2019 Kentucky Legislative Session: This time, expect politics, inexperience and 
pro-rich to rule

For more of LEO’s preview coverage of the 2019 legislative session, go here.

Jim Wayne left the Kentucky House of Representatives after serving there from 1991 to 2019. He represented the 35th district which includes the south-central parts of Jefferson County. He is the author of the award winning novel “The Unfinished Man.” Here is his forecast for the upcoming legislative session and what issues will be addressed or should be.

The 2019 Kentucky legislative session promises one thing: chaos.

Unless Gov. Matt Bevin is called to Washington to a Trump post, don’t expect him to be capable of guiding any of his own legislation through the General Assembly. He pushes against people and is unable to build any working coalition to pass major bills. So that leaves an inexperienced House leadership and the skilled, pro-rich, pro-corporation Senate leadership to govern the Commonwealth.

Those of us who care about the common good, workers, the disabled, children, the elderly and the environment must be constantly vigilant and resist.

No one can afford to sit in a comfy chair and binge on Netflix this winter as the legislature is in session!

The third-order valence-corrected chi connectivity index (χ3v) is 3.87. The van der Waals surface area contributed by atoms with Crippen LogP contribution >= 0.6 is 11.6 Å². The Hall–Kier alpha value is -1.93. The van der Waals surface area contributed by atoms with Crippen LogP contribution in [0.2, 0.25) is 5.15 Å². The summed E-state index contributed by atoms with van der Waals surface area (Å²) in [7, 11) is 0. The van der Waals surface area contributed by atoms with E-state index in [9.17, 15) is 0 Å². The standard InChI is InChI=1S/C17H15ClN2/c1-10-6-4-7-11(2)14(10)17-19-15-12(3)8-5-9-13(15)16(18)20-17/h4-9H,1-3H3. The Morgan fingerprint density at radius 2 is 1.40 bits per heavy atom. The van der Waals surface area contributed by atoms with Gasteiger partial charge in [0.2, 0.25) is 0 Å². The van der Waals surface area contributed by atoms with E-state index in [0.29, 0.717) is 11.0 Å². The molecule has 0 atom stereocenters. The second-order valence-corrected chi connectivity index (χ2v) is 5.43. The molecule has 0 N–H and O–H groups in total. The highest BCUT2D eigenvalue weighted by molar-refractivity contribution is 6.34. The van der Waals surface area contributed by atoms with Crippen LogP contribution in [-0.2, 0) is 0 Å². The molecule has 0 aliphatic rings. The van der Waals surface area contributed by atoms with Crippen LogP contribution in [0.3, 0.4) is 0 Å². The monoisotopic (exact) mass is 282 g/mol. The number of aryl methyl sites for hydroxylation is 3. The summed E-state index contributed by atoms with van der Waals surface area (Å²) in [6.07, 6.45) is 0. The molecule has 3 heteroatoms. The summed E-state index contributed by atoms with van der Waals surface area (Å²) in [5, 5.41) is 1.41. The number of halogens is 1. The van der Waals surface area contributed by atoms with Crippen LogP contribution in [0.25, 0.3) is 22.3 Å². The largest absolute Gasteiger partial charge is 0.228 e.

When Kentuckians changed the state Constitution more than 20 years ago to direct the legislature to meet annually instead every two years, we put two guidelines on the rambunctious lawmakers:

Meet for just 30 days (in addition to 60 days for even numbered years) and try not to tinker with the budget (any money related bills must have a supermajority to pass).

The short session ideally deals with clean up legislation and urgent legislation, but through the years it has evolved into more.

This year, the climate is politically charged by the statewide elections for the executive branch, including the governorship. Kentucky’s Republican governor is one of the least popular governors in the nation and seems to add to his undoing every time he opens his mouth or posts a silly video on social media. So expect a lively Democratic primary to take on the incumbent and maybe one or two GOP primary challenges to Bevin.

Given this legal and political context, here’s what to look for in the General Assembly from now until mid-March:

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1. Pensions. The embarrassment of the special session debacle in December may cause the GOP leaders in the House and Senate to craft something, anything, to tell the citizens they are saving the public pensions. No matter that the last two bills they put forth were constitutionally flawed and would have minimal, if any, impact on the liability. The argument that our Wall Street bond rating is tanking is bogus. Remember, the corrupt Moody’s (cited by the governor and the GOP leaders) rated mortgage backed securities AAA just before the great recession of ’08. Kentucky’s current debt payments are 6 percent of our annual budget, healthy for any government. And just 35 of the 46 House members who voted on the 2018 “sewer bill” are returning this year. So Speaker David Osborne must do a lot of quick convincing to win over 16 votes from freshmen (or 26 more votes if the bill could be considered an appropriation in the Supreme Court). That is a steep hill to climb. Teachers, be ready!